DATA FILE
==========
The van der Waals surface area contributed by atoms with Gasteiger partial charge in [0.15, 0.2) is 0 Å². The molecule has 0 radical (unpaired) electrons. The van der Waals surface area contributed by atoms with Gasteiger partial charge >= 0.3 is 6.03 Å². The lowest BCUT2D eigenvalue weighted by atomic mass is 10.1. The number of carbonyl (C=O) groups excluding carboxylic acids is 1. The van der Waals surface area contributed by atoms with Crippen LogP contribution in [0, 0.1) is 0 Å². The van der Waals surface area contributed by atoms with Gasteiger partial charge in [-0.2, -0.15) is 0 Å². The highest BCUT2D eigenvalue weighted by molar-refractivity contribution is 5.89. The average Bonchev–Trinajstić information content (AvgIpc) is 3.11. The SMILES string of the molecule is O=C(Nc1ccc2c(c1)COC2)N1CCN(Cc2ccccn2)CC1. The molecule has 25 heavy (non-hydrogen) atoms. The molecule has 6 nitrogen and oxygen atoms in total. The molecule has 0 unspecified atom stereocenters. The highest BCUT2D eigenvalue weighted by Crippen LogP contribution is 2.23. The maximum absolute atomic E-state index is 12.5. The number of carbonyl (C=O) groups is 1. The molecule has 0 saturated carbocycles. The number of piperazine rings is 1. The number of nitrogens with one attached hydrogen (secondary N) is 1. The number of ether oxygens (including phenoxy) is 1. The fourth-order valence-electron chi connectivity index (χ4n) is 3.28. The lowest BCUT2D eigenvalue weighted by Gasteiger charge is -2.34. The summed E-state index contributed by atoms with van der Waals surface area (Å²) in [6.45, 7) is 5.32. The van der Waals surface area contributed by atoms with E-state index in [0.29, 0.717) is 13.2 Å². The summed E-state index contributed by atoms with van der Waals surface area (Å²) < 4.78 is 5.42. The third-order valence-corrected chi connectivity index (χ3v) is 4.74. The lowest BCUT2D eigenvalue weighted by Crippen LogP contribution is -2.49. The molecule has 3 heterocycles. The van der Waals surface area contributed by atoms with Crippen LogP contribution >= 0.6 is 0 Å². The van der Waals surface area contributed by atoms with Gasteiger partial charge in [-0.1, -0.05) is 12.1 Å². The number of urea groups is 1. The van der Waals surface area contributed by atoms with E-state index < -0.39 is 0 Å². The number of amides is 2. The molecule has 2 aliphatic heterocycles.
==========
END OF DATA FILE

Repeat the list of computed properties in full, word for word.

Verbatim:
The van der Waals surface area contributed by atoms with Gasteiger partial charge in [0.15, 0.2) is 0 Å². The molecule has 0 radical (unpaired) electrons. The van der Waals surface area contributed by atoms with Gasteiger partial charge >= 0.3 is 6.03 Å². The lowest BCUT2D eigenvalue weighted by atomic mass is 10.1. The number of carbonyl (C=O) groups excluding carboxylic acids is 1. The van der Waals surface area contributed by atoms with Crippen LogP contribution in [0, 0.1) is 0 Å². The van der Waals surface area contributed by atoms with Gasteiger partial charge in [-0.2, -0.15) is 0 Å². The highest BCUT2D eigenvalue weighted by molar-refractivity contribution is 5.89. The average Bonchev–Trinajstić information content (AvgIpc) is 3.11. The SMILES string of the molecule is O=C(Nc1ccc2c(c1)COC2)N1CCN(Cc2ccccn2)CC1. The molecule has 25 heavy (non-hydrogen) atoms. The molecule has 6 nitrogen and oxygen atoms in total. The molecule has 0 unspecified atom stereocenters. The highest BCUT2D eigenvalue weighted by Crippen LogP contribution is 2.23. The maximum absolute atomic E-state index is 12.5. The number of carbonyl (C=O) groups is 1. The molecule has 0 saturated carbocycles. The number of piperazine rings is 1. The number of nitrogens with one attached hydrogen (secondary N) is 1. The number of ether oxygens (including phenoxy) is 1. The fourth-order valence-electron chi connectivity index (χ4n) is 3.28. The lowest BCUT2D eigenvalue weighted by Gasteiger charge is -2.34. The summed E-state index contributed by atoms with van der Waals surface area (Å²) in [6.45, 7) is 5.32. The van der Waals surface area contributed by atoms with E-state index in [0.29, 0.717) is 13.2 Å². The summed E-state index contributed by atoms with van der Waals surface area (Å²) < 4.78 is 5.42. The third-order valence-corrected chi connectivity index (χ3v) is 4.74. The lowest BCUT2D eigenvalue weighted by Crippen LogP contribution is -2.49. The molecule has 3 heterocycles. The van der Waals surface area contributed by atoms with Crippen LogP contribution >= 0.6 is 0 Å². The van der Waals surface area contributed by atoms with Gasteiger partial charge in [-0.1, -0.05) is 12.1 Å². The number of urea groups is 1. The van der Waals surface area contributed by atoms with E-state index < -0.39 is 0 Å². The number of amides is 2. The molecule has 2 aliphatic heterocycles.